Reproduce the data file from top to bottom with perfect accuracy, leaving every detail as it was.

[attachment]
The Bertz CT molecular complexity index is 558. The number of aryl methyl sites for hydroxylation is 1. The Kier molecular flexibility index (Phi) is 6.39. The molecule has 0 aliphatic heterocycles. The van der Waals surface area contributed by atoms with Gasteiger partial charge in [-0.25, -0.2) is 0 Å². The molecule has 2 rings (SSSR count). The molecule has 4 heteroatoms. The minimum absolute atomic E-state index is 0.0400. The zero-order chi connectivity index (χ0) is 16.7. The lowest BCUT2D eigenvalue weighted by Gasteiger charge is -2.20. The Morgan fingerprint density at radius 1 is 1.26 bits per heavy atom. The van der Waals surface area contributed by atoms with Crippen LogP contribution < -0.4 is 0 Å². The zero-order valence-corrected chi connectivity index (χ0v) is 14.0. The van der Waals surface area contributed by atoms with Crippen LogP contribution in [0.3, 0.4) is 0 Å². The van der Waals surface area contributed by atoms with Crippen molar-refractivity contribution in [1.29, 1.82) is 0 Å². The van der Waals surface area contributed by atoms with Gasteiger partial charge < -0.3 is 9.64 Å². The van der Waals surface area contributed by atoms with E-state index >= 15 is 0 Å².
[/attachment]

The Bertz CT molecular complexity index is 558. The number of aryl methyl sites for hydroxylation is 1. The Kier molecular flexibility index (Phi) is 6.39. The molecule has 0 aliphatic heterocycles. The van der Waals surface area contributed by atoms with Gasteiger partial charge in [-0.25, -0.2) is 0 Å². The molecule has 2 rings (SSSR count). The molecule has 4 heteroatoms. The minimum absolute atomic E-state index is 0.0400. The zero-order chi connectivity index (χ0) is 16.7. The lowest BCUT2D eigenvalue weighted by Gasteiger charge is -2.20. The Morgan fingerprint density at radius 1 is 1.26 bits per heavy atom. The van der Waals surface area contributed by atoms with Crippen LogP contribution < -0.4 is 0 Å². The zero-order valence-corrected chi connectivity index (χ0v) is 14.0. The van der Waals surface area contributed by atoms with Crippen LogP contribution in [0.3, 0.4) is 0 Å². The van der Waals surface area contributed by atoms with Crippen molar-refractivity contribution in [1.29, 1.82) is 0 Å². The van der Waals surface area contributed by atoms with Gasteiger partial charge < -0.3 is 9.64 Å². The van der Waals surface area contributed by atoms with E-state index >= 15 is 0 Å².